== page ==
UK: The Return Of The Watch…Or Is It?

Last Updated: 22 April 2015
Article by Arun Verma

Most Read Contributor in UK, August 2017

Getting déjà vu?

Apple recently launched the Apple Watch, leading many onlookers to question whether we could be witnessing history repeating itself. The company who "defined music players, tablets and all-in-one computers", has now set its sight on smartwatches. 

With 38 models that can open hotel doors, check song titles, make touchless payments and receive phone calls, Apple hope that their latest innovation will change the way we live our lives...again.

Analysts have queried whether this could be the rebirth of a market which has yet to truly take flight, with the top 10 manufacturers selling roughly 4.8 million pieces in Q4 2014. Samsung, the market leaders, sold 1.2m pieces, with crowd-sourced Pebble (700,000) and Fitbit (600,000) following behind.

The sudden enhanced media focus has led many, including myself, to ponder the potential for market growth, and applicability to everyday life. Does a smartwatch really make sense?

It's clear that there is a market there, yet the true size of it is still unknown.

The achievements of Pebble, are a case-in-point. The makers of Pebble relied on Kickstarter contributions, essentially crowdsourcing, to produce their first smartwatch, which sold over 1m units.

The Pebble team are back again, sourcing funds for their latest creation, Pebble Time, with over 72,945 backers, and close to $19m having been pledged already. The advantage of Pebble, is its interaction with a variety of devices (iPhone, Samsung, and Android), the ability to send voice notes, and a superior battery life (up to 7 days).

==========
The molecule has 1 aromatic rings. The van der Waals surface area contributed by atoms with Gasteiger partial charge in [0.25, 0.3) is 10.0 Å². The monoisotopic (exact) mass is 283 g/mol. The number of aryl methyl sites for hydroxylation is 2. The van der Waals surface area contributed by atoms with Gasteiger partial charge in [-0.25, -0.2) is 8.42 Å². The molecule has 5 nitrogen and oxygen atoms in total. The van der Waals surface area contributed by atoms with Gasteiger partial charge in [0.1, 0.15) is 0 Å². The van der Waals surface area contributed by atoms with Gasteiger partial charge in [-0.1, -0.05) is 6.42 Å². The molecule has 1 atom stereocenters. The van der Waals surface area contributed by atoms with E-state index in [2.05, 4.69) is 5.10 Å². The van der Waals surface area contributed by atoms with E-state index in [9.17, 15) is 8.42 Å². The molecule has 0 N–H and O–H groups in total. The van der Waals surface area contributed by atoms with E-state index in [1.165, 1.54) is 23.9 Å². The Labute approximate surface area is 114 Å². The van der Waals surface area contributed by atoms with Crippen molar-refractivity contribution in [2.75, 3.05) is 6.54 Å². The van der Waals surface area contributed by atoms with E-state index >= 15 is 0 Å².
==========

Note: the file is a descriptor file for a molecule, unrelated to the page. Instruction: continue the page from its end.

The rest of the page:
So, is the onset of Apple's forays into the market a good thing?

Swatch's chief executive labelled the arrival of Apple on the scene as a "huge opportunity for us and the Swiss watch industry", while Pebble CTO Andrew Witte also proclaimed that he was "really excited" that Apple was entering the space, as it would "drive awareness and get the message out to a wider audience".

And, it isn't just Apple who are joining the party. Montblanc have launched an e-strap watch, with a mechanical watch and an interchangeable strap, containing a Bluetooth connected device. Guess, Fossil and others have also announced ventures into this space. All this means that despite Samsung's recent announcement that it would "pause" smartwatch development for a period, the market is starting to warm up, as businesses eye a potential gap in the market, and a growing intrigue among consumers.

So, okay, I think we can agree on one thing; there must be a market for such devices, or perhaps more pertinently, a gap in the market for such devices, with several large companies, from a range of retail backgrounds, and with a wide range of customer demographics, dipping their toes into the water.

But, this leads us altogether into another set of questions, including, is the Apple Watch worth it?